EMCC – Presidents Column

//EMCC – Presidents Column

EMCC – Presidents Column


Echoing the editor’s comments in the last issue, i too was glad to see the end of 2015 – not for any negative reasons, but was just ready for a break, a change and a fresh start. Of course, it is now well into 2016 and I am not sure that it seems much different. Everything is as busy as ever, the calls and emails continue like before and I just have to remember a different number at the end of the date.

There was a time long, long, ago when our life was divided into blocks – the week ended on a Friday, there was a clear difference in the weekend, the month ended and started afresh and the year ended; and many of us had a full four weeks off and started very fresh.

These days – with email, mobile phones and a quite different lifestyle – it is hard to pick the start or finish of anything and we seem to operate in a continuum that never ends. Even on the Australia day Public Holiday, I was surprised at how many businesses were open and the number of people who replied to emails, although I was just clearing my backlog and not expecting immediate replies.

A part of me actually believes that all of this technology is better for my lifestyle, as I feel better if I am travelling, on holidays or just not in the office as I can still keep in touch, deal with issues and not feel guilty.

(I do have to accept that trying to sort out a site contractual matter while up on a ladder with a paint brush in one hand and the phone in the other was probably a bit extreme, but I won’t admit that to my wife!)

My recent construction work has been in the first home buyers’ market, and I have to agree that it is tougher than I was expecting, notwithstanding all of the information and advice available to me. Possibly I did ignore a lot of this information, because I thought I knew better. I haven’t given up: just accepted that I need to try a different approach, look for fresh ideas and listen to advice I once rejected.

Many of the colleagues I have spoken to in recent months report they are still busy, just finding it very tough to keep a viable cash flow. One of my other business interests provides cash finance for SMEs and we have been surprised that we have not had more contact from people looking for help; but suspect that most people can’t afford more debt finance, but are just hoping to increase profitability.

The need for industry lobbying

One thing I can clearly see in my home state is the benefits from the influence that the CCF is having with government. They have changed selection criteria to give greater impact to the use of local resources and put financial incentives and penalties to these and workforce participation targets. I do not believe this is an impediment to interstate contractors, but does help to share the workload among a broader range of companies and individuals; and will leave a stronger and more viable industry for the future.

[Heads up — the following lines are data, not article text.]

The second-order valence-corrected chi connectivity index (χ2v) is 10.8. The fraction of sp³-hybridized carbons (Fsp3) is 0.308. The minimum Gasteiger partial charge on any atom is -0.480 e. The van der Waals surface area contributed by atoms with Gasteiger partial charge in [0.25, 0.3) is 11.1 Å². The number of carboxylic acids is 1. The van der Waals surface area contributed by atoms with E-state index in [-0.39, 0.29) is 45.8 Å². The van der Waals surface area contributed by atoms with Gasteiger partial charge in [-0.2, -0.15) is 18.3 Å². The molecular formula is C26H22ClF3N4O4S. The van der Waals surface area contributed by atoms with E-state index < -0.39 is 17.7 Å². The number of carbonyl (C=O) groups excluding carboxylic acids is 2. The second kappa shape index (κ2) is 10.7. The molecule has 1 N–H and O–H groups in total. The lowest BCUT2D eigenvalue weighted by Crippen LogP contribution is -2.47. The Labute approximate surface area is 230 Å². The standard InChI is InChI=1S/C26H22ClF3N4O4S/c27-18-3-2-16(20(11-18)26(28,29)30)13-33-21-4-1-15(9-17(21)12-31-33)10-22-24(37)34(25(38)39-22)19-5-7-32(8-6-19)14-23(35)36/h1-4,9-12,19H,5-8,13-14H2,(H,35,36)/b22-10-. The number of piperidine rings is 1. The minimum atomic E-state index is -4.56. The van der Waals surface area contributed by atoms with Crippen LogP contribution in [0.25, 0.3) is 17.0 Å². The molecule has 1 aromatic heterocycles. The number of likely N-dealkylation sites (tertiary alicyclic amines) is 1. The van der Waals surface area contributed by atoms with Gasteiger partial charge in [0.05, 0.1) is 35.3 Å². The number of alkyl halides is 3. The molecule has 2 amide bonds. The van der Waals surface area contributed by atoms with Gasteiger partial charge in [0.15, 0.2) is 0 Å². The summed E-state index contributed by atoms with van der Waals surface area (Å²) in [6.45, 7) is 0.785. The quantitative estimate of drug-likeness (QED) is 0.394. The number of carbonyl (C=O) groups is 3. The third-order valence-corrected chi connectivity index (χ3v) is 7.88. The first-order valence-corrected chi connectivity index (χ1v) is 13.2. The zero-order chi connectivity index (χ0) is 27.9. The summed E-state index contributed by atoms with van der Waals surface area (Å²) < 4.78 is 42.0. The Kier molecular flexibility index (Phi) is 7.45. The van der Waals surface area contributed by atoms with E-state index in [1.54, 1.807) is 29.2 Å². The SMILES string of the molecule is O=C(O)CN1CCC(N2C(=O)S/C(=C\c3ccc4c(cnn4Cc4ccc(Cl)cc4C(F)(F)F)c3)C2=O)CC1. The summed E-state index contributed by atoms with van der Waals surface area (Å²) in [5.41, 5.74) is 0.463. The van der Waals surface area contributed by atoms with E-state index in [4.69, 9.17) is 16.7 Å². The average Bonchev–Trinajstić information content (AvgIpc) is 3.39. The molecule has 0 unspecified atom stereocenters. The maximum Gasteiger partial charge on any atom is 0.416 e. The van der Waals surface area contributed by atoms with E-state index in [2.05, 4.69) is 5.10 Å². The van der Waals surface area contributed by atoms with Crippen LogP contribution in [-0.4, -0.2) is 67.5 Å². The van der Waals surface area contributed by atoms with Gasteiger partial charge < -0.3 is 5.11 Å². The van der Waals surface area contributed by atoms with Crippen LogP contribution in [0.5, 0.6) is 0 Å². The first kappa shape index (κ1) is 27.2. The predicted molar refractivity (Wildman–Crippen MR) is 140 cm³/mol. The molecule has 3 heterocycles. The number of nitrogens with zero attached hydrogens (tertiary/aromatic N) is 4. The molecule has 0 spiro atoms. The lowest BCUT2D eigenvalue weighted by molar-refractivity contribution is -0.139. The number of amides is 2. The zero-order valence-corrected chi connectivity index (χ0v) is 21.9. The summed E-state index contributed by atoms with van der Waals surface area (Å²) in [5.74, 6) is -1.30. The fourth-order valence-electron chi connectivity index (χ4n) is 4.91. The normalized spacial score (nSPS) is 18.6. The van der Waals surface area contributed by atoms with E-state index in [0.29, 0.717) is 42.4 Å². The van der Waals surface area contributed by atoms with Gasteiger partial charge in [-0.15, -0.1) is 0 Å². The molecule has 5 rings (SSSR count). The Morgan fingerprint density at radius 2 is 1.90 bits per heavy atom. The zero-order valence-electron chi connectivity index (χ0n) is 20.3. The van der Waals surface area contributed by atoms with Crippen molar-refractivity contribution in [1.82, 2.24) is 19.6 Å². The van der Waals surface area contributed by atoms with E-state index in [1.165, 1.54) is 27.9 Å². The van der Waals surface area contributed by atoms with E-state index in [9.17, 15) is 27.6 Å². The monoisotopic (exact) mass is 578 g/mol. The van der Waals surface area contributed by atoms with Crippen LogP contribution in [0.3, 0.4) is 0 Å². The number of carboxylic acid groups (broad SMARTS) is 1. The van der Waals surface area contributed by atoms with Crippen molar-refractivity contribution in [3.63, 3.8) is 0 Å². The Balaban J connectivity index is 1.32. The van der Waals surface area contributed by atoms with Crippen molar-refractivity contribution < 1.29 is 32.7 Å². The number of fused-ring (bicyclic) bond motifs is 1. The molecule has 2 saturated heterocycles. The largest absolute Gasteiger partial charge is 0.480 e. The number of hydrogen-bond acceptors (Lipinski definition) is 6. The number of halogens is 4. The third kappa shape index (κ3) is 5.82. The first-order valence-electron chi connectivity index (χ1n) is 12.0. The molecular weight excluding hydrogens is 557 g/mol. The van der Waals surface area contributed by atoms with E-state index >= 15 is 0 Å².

Our National CEO has commented on some aspects of the economic and political scene and I think the CCF National Office is going to keep busy in this area in this election year. I am not convinced that either party has the strength of will to deliver the tough decisions that I consider are needed for at least another election cycle before we can more appropriately look toward a better future.

A similar short term approach exists in the training space. I am involved in various roles at both state and federal level and I think that the current lull in the civil workspace has led to governments at all levels to ignore planning for the future. I can write the headlines now for a few years’ time when everyone will be bemoaning the skills shortages and asking how we prevent this from happening again. I and other CCF colleagues working in this space hope to influence decision with our collective memories of similar times in history, but suspect we will achieve little direct outcomes.

The Xmas period did give me time to catch up with a few people from my past that I do not see as much as I would like; and reminded me of the strong collegiate nature of the civil industry. Despite competing fiercely at times, we are always ready to offer advice and help to fellow contractors. I even found someone who enjoyed reading my columns (thank you Rex) but not sure how much he had imbibed before divulging this.

A new national event

Later this year we hope to run a National Summit in Canberra to give our members the opportunity to catch up with each other and hear from relevant industry speakers. The election cycle may dictate the details of this event, but we will keep you informed as we progress our plans. At this stage we will combine this with our National Earth Awards ceremony for a fitting finale in celebrating Construction Excellence.

I hope the year has started well for you all and will only get better!

Tony Baulderstone


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